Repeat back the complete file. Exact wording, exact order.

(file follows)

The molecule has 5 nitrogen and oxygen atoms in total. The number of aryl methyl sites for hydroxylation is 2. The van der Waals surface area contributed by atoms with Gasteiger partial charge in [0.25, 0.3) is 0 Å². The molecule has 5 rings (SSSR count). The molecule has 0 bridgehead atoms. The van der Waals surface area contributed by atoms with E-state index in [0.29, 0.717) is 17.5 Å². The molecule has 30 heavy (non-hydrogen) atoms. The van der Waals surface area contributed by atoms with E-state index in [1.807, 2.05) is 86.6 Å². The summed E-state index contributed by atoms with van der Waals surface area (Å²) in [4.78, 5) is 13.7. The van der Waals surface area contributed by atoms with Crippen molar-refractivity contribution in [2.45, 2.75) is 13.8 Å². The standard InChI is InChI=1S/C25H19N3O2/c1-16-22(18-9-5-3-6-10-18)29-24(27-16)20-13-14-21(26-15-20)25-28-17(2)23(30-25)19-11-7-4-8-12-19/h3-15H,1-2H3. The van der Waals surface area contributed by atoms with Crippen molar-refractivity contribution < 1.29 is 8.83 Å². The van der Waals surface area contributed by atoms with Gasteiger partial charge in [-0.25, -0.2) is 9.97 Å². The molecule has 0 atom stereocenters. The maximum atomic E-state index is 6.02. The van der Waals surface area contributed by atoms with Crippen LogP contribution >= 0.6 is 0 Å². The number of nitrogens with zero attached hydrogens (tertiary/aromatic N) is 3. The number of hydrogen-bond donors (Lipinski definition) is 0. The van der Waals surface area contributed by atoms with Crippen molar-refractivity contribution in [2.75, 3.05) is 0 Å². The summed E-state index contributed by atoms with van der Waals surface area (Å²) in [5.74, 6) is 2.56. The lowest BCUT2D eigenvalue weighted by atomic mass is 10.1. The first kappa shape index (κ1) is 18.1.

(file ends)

The molecule has 5 nitrogen and oxygen atoms in total. The number of aryl methyl sites for hydroxylation is 2. The van der Waals surface area contributed by atoms with Gasteiger partial charge in [0.25, 0.3) is 0 Å². The molecule has 5 rings (SSSR count). The molecule has 0 bridgehead atoms. The van der Waals surface area contributed by atoms with E-state index in [0.29, 0.717) is 17.5 Å². The molecule has 30 heavy (non-hydrogen) atoms. The van der Waals surface area contributed by atoms with E-state index in [1.807, 2.05) is 86.6 Å². The summed E-state index contributed by atoms with van der Waals surface area (Å²) in [4.78, 5) is 13.7. The van der Waals surface area contributed by atoms with Crippen molar-refractivity contribution in [2.45, 2.75) is 13.8 Å². The standard InChI is InChI=1S/C25H19N3O2/c1-16-22(18-9-5-3-6-10-18)29-24(27-16)20-13-14-21(26-15-20)25-28-17(2)23(30-25)19-11-7-4-8-12-19/h3-15H,1-2H3. The van der Waals surface area contributed by atoms with Crippen molar-refractivity contribution < 1.29 is 8.83 Å². The van der Waals surface area contributed by atoms with Gasteiger partial charge in [-0.25, -0.2) is 9.97 Å². The molecule has 0 atom stereocenters. The maximum atomic E-state index is 6.02. The van der Waals surface area contributed by atoms with Crippen LogP contribution >= 0.6 is 0 Å². The number of nitrogens with zero attached hydrogens (tertiary/aromatic N) is 3. The number of hydrogen-bond donors (Lipinski definition) is 0. The van der Waals surface area contributed by atoms with Crippen molar-refractivity contribution in [2.75, 3.05) is 0 Å². The summed E-state index contributed by atoms with van der Waals surface area (Å²) in [5.74, 6) is 2.56. The lowest BCUT2D eigenvalue weighted by atomic mass is 10.1. The first kappa shape index (κ1) is 18.1.